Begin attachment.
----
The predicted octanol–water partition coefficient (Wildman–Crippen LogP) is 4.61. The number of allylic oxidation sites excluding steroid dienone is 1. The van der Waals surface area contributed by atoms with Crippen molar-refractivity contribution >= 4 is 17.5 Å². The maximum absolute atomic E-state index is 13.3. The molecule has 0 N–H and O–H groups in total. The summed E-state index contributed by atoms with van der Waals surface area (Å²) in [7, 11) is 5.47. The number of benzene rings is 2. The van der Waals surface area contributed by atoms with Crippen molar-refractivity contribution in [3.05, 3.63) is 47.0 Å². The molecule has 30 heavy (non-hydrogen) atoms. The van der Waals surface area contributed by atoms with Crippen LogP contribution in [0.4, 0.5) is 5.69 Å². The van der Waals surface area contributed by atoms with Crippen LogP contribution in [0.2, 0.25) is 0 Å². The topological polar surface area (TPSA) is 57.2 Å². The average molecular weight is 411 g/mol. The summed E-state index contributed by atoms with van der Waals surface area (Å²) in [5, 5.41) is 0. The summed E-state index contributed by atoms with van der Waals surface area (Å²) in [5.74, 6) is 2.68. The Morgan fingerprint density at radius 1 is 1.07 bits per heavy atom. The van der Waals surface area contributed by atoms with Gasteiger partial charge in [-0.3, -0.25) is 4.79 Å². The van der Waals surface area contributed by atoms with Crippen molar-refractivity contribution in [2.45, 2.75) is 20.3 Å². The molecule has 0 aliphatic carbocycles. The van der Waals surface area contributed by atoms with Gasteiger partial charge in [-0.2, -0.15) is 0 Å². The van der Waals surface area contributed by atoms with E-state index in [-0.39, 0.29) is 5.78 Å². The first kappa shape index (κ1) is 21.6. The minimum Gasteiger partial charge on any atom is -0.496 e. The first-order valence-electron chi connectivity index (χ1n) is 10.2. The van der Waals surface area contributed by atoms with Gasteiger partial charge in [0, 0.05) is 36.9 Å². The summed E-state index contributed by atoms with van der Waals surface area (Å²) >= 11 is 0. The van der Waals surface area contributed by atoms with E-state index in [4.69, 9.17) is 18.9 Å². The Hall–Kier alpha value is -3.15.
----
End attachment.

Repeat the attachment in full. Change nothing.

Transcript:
The predicted octanol–water partition coefficient (Wildman–Crippen LogP) is 4.61. The number of allylic oxidation sites excluding steroid dienone is 1. The van der Waals surface area contributed by atoms with Crippen molar-refractivity contribution >= 4 is 17.5 Å². The maximum absolute atomic E-state index is 13.3. The molecule has 0 N–H and O–H groups in total. The summed E-state index contributed by atoms with van der Waals surface area (Å²) in [7, 11) is 5.47. The number of benzene rings is 2. The van der Waals surface area contributed by atoms with Crippen molar-refractivity contribution in [3.05, 3.63) is 47.0 Å². The molecule has 30 heavy (non-hydrogen) atoms. The van der Waals surface area contributed by atoms with Crippen LogP contribution in [0.4, 0.5) is 5.69 Å². The van der Waals surface area contributed by atoms with Crippen LogP contribution in [0.2, 0.25) is 0 Å². The topological polar surface area (TPSA) is 57.2 Å². The average molecular weight is 411 g/mol. The summed E-state index contributed by atoms with van der Waals surface area (Å²) in [5, 5.41) is 0. The summed E-state index contributed by atoms with van der Waals surface area (Å²) in [5.74, 6) is 2.68. The Morgan fingerprint density at radius 1 is 1.07 bits per heavy atom. The van der Waals surface area contributed by atoms with Gasteiger partial charge in [-0.3, -0.25) is 4.79 Å². The van der Waals surface area contributed by atoms with Crippen molar-refractivity contribution in [2.45, 2.75) is 20.3 Å². The molecule has 0 aliphatic carbocycles. The van der Waals surface area contributed by atoms with Gasteiger partial charge in [-0.2, -0.15) is 0 Å². The van der Waals surface area contributed by atoms with E-state index in [-0.39, 0.29) is 5.78 Å². The first kappa shape index (κ1) is 21.6. The minimum Gasteiger partial charge on any atom is -0.496 e. The first-order valence-electron chi connectivity index (χ1n) is 10.2. The van der Waals surface area contributed by atoms with Gasteiger partial charge in [0, 0.05) is 36.9 Å². The summed E-state index contributed by atoms with van der Waals surface area (Å²) >= 11 is 0. The van der Waals surface area contributed by atoms with E-state index in [4.69, 9.17) is 18.9 Å². The Hall–Kier alpha value is -3.15.